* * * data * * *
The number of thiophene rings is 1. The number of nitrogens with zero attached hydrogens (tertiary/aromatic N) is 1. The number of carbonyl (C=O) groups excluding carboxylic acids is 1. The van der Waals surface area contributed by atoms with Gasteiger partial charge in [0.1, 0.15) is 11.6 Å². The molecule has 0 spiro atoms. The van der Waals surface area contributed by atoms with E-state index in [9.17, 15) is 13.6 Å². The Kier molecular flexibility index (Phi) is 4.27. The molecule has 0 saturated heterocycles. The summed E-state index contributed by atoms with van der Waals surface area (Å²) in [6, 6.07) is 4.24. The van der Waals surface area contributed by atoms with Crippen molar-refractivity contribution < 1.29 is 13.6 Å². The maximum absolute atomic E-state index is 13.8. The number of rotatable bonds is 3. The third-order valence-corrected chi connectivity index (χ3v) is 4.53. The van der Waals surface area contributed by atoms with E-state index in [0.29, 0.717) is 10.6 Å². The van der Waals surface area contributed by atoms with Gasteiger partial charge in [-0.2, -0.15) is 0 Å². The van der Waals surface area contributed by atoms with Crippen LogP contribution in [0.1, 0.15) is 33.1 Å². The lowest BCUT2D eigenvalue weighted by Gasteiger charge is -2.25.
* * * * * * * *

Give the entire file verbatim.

The number of thiophene rings is 1. The number of nitrogens with zero attached hydrogens (tertiary/aromatic N) is 1. The number of carbonyl (C=O) groups excluding carboxylic acids is 1. The van der Waals surface area contributed by atoms with Gasteiger partial charge in [0.1, 0.15) is 11.6 Å². The molecule has 0 spiro atoms. The van der Waals surface area contributed by atoms with E-state index in [9.17, 15) is 13.6 Å². The Kier molecular flexibility index (Phi) is 4.27. The molecule has 0 saturated heterocycles. The summed E-state index contributed by atoms with van der Waals surface area (Å²) in [6, 6.07) is 4.24. The van der Waals surface area contributed by atoms with Crippen molar-refractivity contribution < 1.29 is 13.6 Å². The maximum absolute atomic E-state index is 13.8. The number of rotatable bonds is 3. The third-order valence-corrected chi connectivity index (χ3v) is 4.53. The van der Waals surface area contributed by atoms with E-state index in [0.29, 0.717) is 10.6 Å². The van der Waals surface area contributed by atoms with Gasteiger partial charge in [-0.2, -0.15) is 0 Å². The van der Waals surface area contributed by atoms with Crippen LogP contribution in [0.1, 0.15) is 33.1 Å². The lowest BCUT2D eigenvalue weighted by Gasteiger charge is -2.25.